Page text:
Edited: February 25, 2023, 4:41 PM · As far as I know, there is a strong tradition of improvised ornamentation in Celtic music, and I think that the Laura Risk version is so beautiful because she is superlative at this. She has written articles on the subject - see here

Voices of Music are one of my favourite Youtube channels - they are experts at historically informed performances. That said, as much as I love to hear them play Vivaldi etc. I also love another Laura Risk folk performance

Edited: February 25, 2023, 6:53 PM · Will have a discussion with the teacher on Monday, will see if he think will make sense to accommodate a path for learning this inside our Suzuki book 1 level learning.

As adult my goals are different respect my 4.5 years old daughter, I want to play with my wife beautiful music. Technique is key to play, but like the idea having a benchmark for our process in a music we like.

I have seen the different versions in TheSession, but none of them seems coming close the one of Laura Risk, that's the one I get so much emotion from.

I'm listening many other her performances like the linked Crooked tunes from Quebec (I like it a lot also), but also from another Voices of Music "solist" (not sure can say so, just my ignorance about the official roles in their ensemble), Alana Youssefian, like the Antonio Bertali Ciaccona I like a lot

Think anyway this Lament song version is not only beautiful, but possibly achievable at multiple levels of correctness even for us beginners (at least that's my hope, testing this morning the Musescore sheet music I was able to get a recognizable result).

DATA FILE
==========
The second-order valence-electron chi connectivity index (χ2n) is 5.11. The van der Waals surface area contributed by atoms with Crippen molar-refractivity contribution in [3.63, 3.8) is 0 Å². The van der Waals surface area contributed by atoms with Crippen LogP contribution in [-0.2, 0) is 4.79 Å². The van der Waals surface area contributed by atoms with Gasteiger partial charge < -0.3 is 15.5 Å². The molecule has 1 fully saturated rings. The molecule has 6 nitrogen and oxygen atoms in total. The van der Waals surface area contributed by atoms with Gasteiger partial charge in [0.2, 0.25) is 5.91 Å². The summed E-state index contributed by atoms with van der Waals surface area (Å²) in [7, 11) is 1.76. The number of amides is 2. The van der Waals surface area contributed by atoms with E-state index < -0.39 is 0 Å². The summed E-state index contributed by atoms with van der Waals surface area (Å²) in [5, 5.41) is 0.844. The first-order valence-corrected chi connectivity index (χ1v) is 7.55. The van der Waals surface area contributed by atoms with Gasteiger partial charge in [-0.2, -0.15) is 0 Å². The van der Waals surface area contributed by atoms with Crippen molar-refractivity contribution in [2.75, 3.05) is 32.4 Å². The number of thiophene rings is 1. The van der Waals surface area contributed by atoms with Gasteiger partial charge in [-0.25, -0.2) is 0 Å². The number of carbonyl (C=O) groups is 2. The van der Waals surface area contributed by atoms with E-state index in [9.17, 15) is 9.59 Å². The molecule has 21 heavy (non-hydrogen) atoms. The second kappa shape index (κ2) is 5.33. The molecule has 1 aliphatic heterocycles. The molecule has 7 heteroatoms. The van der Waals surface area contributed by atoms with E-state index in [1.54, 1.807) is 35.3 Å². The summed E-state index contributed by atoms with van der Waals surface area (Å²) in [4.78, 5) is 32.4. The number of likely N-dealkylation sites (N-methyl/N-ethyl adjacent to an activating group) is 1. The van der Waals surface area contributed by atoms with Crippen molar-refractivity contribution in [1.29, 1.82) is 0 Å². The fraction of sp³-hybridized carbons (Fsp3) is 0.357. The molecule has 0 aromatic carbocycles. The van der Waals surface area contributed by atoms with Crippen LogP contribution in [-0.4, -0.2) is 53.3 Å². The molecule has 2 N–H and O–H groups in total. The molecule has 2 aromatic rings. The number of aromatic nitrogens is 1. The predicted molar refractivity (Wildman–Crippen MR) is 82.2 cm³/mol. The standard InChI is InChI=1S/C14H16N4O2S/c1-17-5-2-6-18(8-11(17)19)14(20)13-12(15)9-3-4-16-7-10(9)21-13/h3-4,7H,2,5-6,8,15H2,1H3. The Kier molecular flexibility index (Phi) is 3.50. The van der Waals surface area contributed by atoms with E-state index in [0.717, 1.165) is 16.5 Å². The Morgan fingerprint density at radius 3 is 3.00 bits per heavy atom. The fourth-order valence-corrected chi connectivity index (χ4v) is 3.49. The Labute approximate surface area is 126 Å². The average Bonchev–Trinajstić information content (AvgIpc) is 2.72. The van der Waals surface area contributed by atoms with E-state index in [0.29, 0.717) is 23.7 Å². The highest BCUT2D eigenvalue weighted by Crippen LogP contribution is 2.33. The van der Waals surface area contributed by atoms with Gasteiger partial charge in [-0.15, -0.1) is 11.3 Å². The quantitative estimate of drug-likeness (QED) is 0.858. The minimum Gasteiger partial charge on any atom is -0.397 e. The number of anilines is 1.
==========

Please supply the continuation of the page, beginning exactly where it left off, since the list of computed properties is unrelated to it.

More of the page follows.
March 11, 2023, 12:40 AM · Neil Gow's Lament for the Death of His Second Wife is one of the most popular Airs in all of Scottish fiddling, I think. You'll find transcriptions in practically every collection of tunes out there.

Notes and rhythms are somewhat fungible in Scottish fiddling, and as you work with the style you get a sense of what is integral to the tune and what you can change. (For instance, the dotted-note pattern is often reversible between long-short and short-long.)

Similarly, ornamentation is up to the fiddler. Everyone's going to play these tunes a bit differently, and very few people write down their ornaments unless they're conveying them explicitly to a student.

If you want to learn Scottish fiddling, you should study with someone who's a Scottish fiddler, or at the very least attend Scottish fiddling jams led by an instructor. Many Scottish fiddlers play classical, too, and have solid classical technique.

Scottish tunes aren't easy even if many of them are intended to be played in the first position, and you'll probably be at the end of Suzuki book 2 or so before you have sufficient technique to do so.

Also, being able to play the base tune is quite different from making it sound stylistically appropriate, which in turn is different from making the tune your own with ornamentation and variance. A Scottish fiddler's ornaments ought to be quick and clear, which means you'll need reasonable left-hand facility before you're able to manage that aspect of the music. It also takes a fair amount of right-hand control to produce varying tone colors and shape the line without relying on much if any vibrato.

Picking up the 'dialect' of the style is its own thing, a form of musicianship separate from the technical bits. I recorded this Lament for an online camp when I took up Scottish fiddling during the pandemic (YouTube link) and listening it to now, I can only feel, intuitively, that I would not play it like that now.